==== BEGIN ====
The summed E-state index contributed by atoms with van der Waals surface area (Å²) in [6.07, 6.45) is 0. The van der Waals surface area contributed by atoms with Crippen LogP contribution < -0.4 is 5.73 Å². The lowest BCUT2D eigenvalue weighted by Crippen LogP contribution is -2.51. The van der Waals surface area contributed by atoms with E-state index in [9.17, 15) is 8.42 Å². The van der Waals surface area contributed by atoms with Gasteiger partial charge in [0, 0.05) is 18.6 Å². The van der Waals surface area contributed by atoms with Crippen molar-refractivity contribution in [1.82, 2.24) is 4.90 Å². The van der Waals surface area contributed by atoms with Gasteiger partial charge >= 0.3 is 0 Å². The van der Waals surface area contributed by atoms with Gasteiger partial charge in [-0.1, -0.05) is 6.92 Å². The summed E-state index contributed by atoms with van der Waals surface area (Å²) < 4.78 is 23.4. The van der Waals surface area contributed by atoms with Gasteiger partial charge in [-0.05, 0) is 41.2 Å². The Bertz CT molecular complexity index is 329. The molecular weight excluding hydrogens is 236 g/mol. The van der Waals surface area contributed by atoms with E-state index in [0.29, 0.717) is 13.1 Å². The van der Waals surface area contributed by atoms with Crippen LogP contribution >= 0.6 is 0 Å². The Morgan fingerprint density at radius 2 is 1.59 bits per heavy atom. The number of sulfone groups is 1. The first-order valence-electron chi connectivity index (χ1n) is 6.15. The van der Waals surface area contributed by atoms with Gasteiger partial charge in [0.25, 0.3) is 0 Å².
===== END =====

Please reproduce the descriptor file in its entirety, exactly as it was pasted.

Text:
The summed E-state index contributed by atoms with van der Waals surface area (Å²) in [6.07, 6.45) is 0. The van der Waals surface area contributed by atoms with Crippen LogP contribution < -0.4 is 5.73 Å². The lowest BCUT2D eigenvalue weighted by Crippen LogP contribution is -2.51. The van der Waals surface area contributed by atoms with E-state index in [9.17, 15) is 8.42 Å². The van der Waals surface area contributed by atoms with Gasteiger partial charge in [0, 0.05) is 18.6 Å². The van der Waals surface area contributed by atoms with Crippen molar-refractivity contribution in [1.82, 2.24) is 4.90 Å². The van der Waals surface area contributed by atoms with Gasteiger partial charge >= 0.3 is 0 Å². The van der Waals surface area contributed by atoms with Gasteiger partial charge in [-0.1, -0.05) is 6.92 Å². The summed E-state index contributed by atoms with van der Waals surface area (Å²) < 4.78 is 23.4. The van der Waals surface area contributed by atoms with Gasteiger partial charge in [-0.05, 0) is 41.2 Å². The Bertz CT molecular complexity index is 329. The molecular weight excluding hydrogens is 236 g/mol. The van der Waals surface area contributed by atoms with E-state index in [0.29, 0.717) is 13.1 Å². The van der Waals surface area contributed by atoms with Crippen LogP contribution >= 0.6 is 0 Å². The Morgan fingerprint density at radius 2 is 1.59 bits per heavy atom. The number of sulfone groups is 1. The first-order valence-electron chi connectivity index (χ1n) is 6.15. The van der Waals surface area contributed by atoms with Gasteiger partial charge in [0.25, 0.3) is 0 Å².